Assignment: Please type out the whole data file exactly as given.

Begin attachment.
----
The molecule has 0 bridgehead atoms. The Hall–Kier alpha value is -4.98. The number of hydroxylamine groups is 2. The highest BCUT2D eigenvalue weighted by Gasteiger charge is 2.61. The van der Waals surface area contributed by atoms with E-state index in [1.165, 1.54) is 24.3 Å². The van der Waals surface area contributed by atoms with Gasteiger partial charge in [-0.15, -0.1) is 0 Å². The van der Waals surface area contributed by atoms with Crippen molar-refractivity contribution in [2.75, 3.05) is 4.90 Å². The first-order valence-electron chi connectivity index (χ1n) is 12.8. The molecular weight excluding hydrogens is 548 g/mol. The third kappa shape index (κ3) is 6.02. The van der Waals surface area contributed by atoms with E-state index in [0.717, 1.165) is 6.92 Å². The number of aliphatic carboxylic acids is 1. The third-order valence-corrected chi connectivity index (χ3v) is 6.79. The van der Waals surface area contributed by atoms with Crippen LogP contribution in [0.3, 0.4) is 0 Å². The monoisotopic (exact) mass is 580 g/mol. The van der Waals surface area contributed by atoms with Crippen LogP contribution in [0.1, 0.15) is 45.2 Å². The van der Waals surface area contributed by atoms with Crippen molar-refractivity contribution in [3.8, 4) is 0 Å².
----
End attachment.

The molecule has 0 bridgehead atoms. The Hall–Kier alpha value is -4.98. The number of hydroxylamine groups is 2. The highest BCUT2D eigenvalue weighted by Gasteiger charge is 2.61. The van der Waals surface area contributed by atoms with E-state index in [1.165, 1.54) is 24.3 Å². The van der Waals surface area contributed by atoms with Gasteiger partial charge in [-0.15, -0.1) is 0 Å². The van der Waals surface area contributed by atoms with Crippen molar-refractivity contribution in [2.75, 3.05) is 4.90 Å². The first-order valence-electron chi connectivity index (χ1n) is 12.8. The molecular weight excluding hydrogens is 548 g/mol. The third kappa shape index (κ3) is 6.02. The van der Waals surface area contributed by atoms with E-state index in [0.717, 1.165) is 6.92 Å². The number of aliphatic carboxylic acids is 1. The third-order valence-corrected chi connectivity index (χ3v) is 6.79. The van der Waals surface area contributed by atoms with Crippen LogP contribution in [0.3, 0.4) is 0 Å². The monoisotopic (exact) mass is 580 g/mol. The van der Waals surface area contributed by atoms with Crippen LogP contribution in [0.1, 0.15) is 45.2 Å². The van der Waals surface area contributed by atoms with Crippen molar-refractivity contribution in [3.8, 4) is 0 Å².